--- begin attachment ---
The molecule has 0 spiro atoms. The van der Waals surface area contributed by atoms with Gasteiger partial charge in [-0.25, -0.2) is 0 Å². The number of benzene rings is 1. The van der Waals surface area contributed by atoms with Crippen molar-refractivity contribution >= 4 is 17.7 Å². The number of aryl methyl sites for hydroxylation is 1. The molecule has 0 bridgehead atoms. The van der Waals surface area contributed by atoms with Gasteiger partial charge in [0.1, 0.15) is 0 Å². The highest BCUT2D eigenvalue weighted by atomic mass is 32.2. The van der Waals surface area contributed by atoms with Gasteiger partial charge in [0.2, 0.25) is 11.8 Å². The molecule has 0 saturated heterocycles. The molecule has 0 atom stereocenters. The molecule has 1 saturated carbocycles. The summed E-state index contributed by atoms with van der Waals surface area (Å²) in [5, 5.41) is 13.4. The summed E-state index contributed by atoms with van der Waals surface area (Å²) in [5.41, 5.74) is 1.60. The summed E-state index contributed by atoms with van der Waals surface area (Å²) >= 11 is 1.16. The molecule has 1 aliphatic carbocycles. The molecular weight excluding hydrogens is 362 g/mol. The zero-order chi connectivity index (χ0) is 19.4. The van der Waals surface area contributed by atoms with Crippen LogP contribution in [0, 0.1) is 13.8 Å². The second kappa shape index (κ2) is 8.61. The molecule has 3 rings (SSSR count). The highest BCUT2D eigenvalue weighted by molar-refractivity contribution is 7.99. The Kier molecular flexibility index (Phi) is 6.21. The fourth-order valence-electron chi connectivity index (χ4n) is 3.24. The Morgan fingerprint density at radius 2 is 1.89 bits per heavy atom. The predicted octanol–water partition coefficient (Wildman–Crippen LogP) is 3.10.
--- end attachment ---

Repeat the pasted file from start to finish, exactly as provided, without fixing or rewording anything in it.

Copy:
The molecule has 0 spiro atoms. The van der Waals surface area contributed by atoms with Gasteiger partial charge in [-0.25, -0.2) is 0 Å². The number of benzene rings is 1. The van der Waals surface area contributed by atoms with Crippen molar-refractivity contribution >= 4 is 17.7 Å². The number of aryl methyl sites for hydroxylation is 1. The molecule has 0 bridgehead atoms. The van der Waals surface area contributed by atoms with Gasteiger partial charge in [0.1, 0.15) is 0 Å². The highest BCUT2D eigenvalue weighted by atomic mass is 32.2. The van der Waals surface area contributed by atoms with Gasteiger partial charge in [0.2, 0.25) is 11.8 Å². The molecule has 0 saturated heterocycles. The molecule has 0 atom stereocenters. The molecule has 1 saturated carbocycles. The summed E-state index contributed by atoms with van der Waals surface area (Å²) in [5, 5.41) is 13.4. The summed E-state index contributed by atoms with van der Waals surface area (Å²) in [5.41, 5.74) is 1.60. The summed E-state index contributed by atoms with van der Waals surface area (Å²) >= 11 is 1.16. The molecule has 1 aliphatic carbocycles. The molecular weight excluding hydrogens is 362 g/mol. The zero-order chi connectivity index (χ0) is 19.4. The van der Waals surface area contributed by atoms with Crippen LogP contribution in [0, 0.1) is 13.8 Å². The second kappa shape index (κ2) is 8.61. The molecule has 3 rings (SSSR count). The highest BCUT2D eigenvalue weighted by molar-refractivity contribution is 7.99. The Kier molecular flexibility index (Phi) is 6.21. The fourth-order valence-electron chi connectivity index (χ4n) is 3.24. The Morgan fingerprint density at radius 2 is 1.89 bits per heavy atom. The predicted octanol–water partition coefficient (Wildman–Crippen LogP) is 3.10.